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Old 05-01-2008, 08:40 AM
 
Location: Bethel, Alaska
21,363 posts, read 33,060,528 times
Reputation: 13770

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A friend emailed this to me the other day...

" Juneau got a shock and they are feeling

what all of our villages have been experiencing for seven years. Their crisis will

end in a few months but ours will continue. Any help you can give us would be

appreciated. All of our leaders in Rural and Urban Alaska: We need action from all of our

relatives and friends throughout Alaska and getting your email Rolodexes humming and

bombarding the governor's office and urban and rural legislators offices with email

messages demanding that our villages be declared energy disaster areas. We have

heard a lot of talk and have seen some action. However, we need to relief as

weatherization, conservation measures, and other programs kick in. We need help

now.We need messages going to the governor's office, urban legislators offices from

our relatives that live in urban Alaska. We know we have thousands of our relatives

living in Anchorage, Fairbanks, Juneau, Mat-Su, and Kenai. We need our people living

there to help us out. Many of our relatives are going to want their traditional

foods for next winter but it is going to be very hard for us living out here to

harvest what we need for ourselves, not to mention our relatives in urban

Alaska. Fuel costs are very high and it will costs hundreds of dollars more for us to

go Subsistence fishing, hunting, and gathering this year. If our urban relatives

come out for a visit they need to bring cash for gas, and a few cases of food stuff

from Costco, fishing tackle, nets, and ammo for hunting to help out in getting our

food for everybody. Many of our villages have been living under more extreme energy

conditions than Juneau and all urban communities and no gathering of 17 officials,

including commissioners ever met to consider all of the villages of Alaska that are

suffering more than Juneau at this time.Commissioner Notti knows about the costs of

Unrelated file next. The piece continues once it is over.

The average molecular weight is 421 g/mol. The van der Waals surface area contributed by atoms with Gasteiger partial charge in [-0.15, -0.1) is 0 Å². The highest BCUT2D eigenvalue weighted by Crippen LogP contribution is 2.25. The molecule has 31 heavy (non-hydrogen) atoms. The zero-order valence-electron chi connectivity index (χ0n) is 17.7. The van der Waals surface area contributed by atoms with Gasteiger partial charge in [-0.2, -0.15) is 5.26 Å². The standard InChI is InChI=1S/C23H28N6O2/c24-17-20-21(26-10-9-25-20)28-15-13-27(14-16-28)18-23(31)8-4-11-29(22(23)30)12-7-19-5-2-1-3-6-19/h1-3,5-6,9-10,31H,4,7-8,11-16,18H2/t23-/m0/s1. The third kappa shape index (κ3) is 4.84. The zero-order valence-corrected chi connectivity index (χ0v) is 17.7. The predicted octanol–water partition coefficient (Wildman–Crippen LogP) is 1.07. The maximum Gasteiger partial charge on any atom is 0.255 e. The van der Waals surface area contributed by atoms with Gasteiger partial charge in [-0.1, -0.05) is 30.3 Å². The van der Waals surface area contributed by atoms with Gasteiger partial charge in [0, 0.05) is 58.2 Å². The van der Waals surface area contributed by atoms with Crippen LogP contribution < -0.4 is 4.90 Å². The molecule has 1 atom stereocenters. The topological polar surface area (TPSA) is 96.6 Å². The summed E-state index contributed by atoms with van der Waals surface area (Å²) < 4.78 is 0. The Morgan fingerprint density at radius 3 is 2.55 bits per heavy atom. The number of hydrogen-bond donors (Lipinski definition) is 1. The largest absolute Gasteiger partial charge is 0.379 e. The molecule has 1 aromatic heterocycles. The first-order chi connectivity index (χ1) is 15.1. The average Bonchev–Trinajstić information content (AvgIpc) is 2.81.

electricity in our villages and that many of our villages pay much more than what

Juneau is facing. The problem is this: Juneau's "disaster" will disappear in three

of four months but ours will continue into the foreseeable future because no one is

taking our VILLAGE ENERGY DISASTER seriously.Our DISASTER consists of high

electricity costs after PCE. In addition, we have excessively high fuel costs. We

will be paying much more for our gasoline, heating oil, diesel, and aviation fuel,

and propane after the first spring barge arrives. Our prices go up in our villages

and never go down. Most communities in the Railbelt ride the rise and fall of crude

oil prices but our villages don't.IF our state is going to take action for Juneau

then it must do the same for all of our villages across Alaska that have been in an

energy disaster condition for over 7 years.We need to demand that the governor do

the following for us:



Declare an energy disaster for all of our villages across the state of Alaska and

include that issue in the upcoming special session.

Give Mr. Haagenson, Energy Coordinator, cabinet level status and convert the AEA to

the Dept. of Energy

Develop legislation that will create an Alaska Fuel Subsidy that will take our

Alaska Royalty Oil and have it refined at Flint Hills or Nikiski and have heating

fuel, gasoline, diesel, aviation fuel, and propane delivered to all of communities

in Alaska at no more than $3.00 a gallon.

Craft legislation that will reimburse all communities that waive all sales taxes on

electricity and fuel.

Push our Congressional delegation to adopt a moratorium on all fuel taxes. I am

hoping that our Rural elected leaders, regional organizations, state-wide

organizations will insist that village energy needs be considered along with Juneau.

Juneau does have a serious problem but all of our villages do as well. The 17-member group of commissioners and

other state agency representatives met for two hours Wednesday to consider how to